Municipal Building (1891)



Lancaster’s Municipal building is located at 120 North Duke Street. Initially, the purpose of this building was to function as a post office. However, in 1931, it changed its function to become Lancaster’s Municipal building. The building now occupies several government departments such as; city’s water works, mayors office, human resources, public works, building permits and planning. As it houses various departments, the building program utilizes an additive plan, in order to distinguish between the departments. As the additive plan is more flexible than the divisive plan, the building program was capable of changing accodring to the changing needs of society. Further, adding to the convenience is the use of two entry/exit ways. Having two entry/exit ways, eases and controls the clients/workers entering and exiting the building.


The system of construction is trabeated characterized by a box like shape. However, the box like shape is discontinued by the use of surface articulation and also arcuated windows. The building facade is slapped on by limestone under which are masonry walls holding the building up. There is no sign of the use of iron or steel.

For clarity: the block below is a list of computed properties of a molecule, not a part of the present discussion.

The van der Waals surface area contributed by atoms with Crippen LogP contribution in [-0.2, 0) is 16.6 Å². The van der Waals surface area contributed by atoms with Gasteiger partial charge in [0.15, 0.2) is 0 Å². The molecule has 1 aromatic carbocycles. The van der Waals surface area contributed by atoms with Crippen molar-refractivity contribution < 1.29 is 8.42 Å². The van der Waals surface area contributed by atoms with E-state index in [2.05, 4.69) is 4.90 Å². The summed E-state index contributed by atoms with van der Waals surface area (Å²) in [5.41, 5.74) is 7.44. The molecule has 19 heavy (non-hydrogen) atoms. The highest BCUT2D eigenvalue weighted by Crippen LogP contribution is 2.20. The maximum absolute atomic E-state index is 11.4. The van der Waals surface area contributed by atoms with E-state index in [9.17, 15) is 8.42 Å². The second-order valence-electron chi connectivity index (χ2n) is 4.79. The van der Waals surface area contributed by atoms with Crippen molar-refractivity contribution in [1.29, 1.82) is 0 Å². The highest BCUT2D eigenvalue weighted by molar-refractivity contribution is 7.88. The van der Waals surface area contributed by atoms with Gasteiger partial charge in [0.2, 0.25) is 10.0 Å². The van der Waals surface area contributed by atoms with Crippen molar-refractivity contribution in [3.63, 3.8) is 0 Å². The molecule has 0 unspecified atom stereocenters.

The floors of the building are clearly distinguished by a horizontal element running around the building between the first and second floor. The arched windows make it possible to add large windows in order to gain light. The thickness of the walls are also visible as the windows are set back into the building allowing the walls to stick out. “The recessed doors and windows not only break up the surface but reveal the thickness of the wall”. The building is monochromatic and occupies a large area with a large scale. The roof of the building is a ‘hip roof’ made of copper.


The building is a decorated shed. Its monumental scale speaks of an important landmark in the city. The location of the building is near the center of the city or the intersection of east and west, bringing the citizens of the city together.


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